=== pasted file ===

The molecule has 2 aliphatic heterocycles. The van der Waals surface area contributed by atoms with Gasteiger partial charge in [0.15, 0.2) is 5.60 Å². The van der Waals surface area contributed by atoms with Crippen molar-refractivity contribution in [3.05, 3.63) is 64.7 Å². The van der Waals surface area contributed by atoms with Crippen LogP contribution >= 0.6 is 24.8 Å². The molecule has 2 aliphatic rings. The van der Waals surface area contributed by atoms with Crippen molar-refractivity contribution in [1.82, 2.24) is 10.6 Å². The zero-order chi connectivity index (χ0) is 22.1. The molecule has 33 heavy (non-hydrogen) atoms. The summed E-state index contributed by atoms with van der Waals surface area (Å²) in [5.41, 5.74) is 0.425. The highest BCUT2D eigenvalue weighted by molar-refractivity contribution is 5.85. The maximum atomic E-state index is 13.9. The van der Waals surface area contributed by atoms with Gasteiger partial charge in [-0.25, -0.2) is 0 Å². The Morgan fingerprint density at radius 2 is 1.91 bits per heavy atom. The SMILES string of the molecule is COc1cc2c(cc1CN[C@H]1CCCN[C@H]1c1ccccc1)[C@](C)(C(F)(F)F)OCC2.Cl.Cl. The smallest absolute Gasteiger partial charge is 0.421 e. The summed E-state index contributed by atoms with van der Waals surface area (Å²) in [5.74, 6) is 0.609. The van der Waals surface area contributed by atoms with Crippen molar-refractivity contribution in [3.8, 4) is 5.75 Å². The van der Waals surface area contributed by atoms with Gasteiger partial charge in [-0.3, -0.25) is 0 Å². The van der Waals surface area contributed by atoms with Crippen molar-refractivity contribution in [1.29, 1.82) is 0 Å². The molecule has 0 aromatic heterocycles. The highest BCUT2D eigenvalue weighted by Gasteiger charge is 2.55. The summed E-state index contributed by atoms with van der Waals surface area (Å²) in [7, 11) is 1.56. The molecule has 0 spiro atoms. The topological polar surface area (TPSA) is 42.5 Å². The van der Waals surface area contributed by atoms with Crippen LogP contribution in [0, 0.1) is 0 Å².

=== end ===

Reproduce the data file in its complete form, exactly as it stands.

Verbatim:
The molecule has 2 aliphatic heterocycles. The van der Waals surface area contributed by atoms with Gasteiger partial charge in [0.15, 0.2) is 5.60 Å². The van der Waals surface area contributed by atoms with Crippen molar-refractivity contribution in [3.05, 3.63) is 64.7 Å². The van der Waals surface area contributed by atoms with Crippen LogP contribution >= 0.6 is 24.8 Å². The molecule has 2 aliphatic rings. The van der Waals surface area contributed by atoms with Crippen molar-refractivity contribution in [1.82, 2.24) is 10.6 Å². The zero-order chi connectivity index (χ0) is 22.1. The molecule has 33 heavy (non-hydrogen) atoms. The summed E-state index contributed by atoms with van der Waals surface area (Å²) in [5.41, 5.74) is 0.425. The highest BCUT2D eigenvalue weighted by molar-refractivity contribution is 5.85. The maximum atomic E-state index is 13.9. The van der Waals surface area contributed by atoms with Gasteiger partial charge in [-0.25, -0.2) is 0 Å². The Morgan fingerprint density at radius 2 is 1.91 bits per heavy atom. The SMILES string of the molecule is COc1cc2c(cc1CN[C@H]1CCCN[C@H]1c1ccccc1)[C@](C)(C(F)(F)F)OCC2.Cl.Cl. The smallest absolute Gasteiger partial charge is 0.421 e. The summed E-state index contributed by atoms with van der Waals surface area (Å²) in [5.74, 6) is 0.609. The van der Waals surface area contributed by atoms with Crippen molar-refractivity contribution in [3.8, 4) is 5.75 Å². The van der Waals surface area contributed by atoms with Gasteiger partial charge in [-0.3, -0.25) is 0 Å². The van der Waals surface area contributed by atoms with Crippen molar-refractivity contribution in [1.29, 1.82) is 0 Å². The molecule has 0 aromatic heterocycles. The highest BCUT2D eigenvalue weighted by Gasteiger charge is 2.55. The summed E-state index contributed by atoms with van der Waals surface area (Å²) in [7, 11) is 1.56. The molecule has 0 spiro atoms. The topological polar surface area (TPSA) is 42.5 Å². The van der Waals surface area contributed by atoms with Crippen LogP contribution in [0, 0.1) is 0 Å².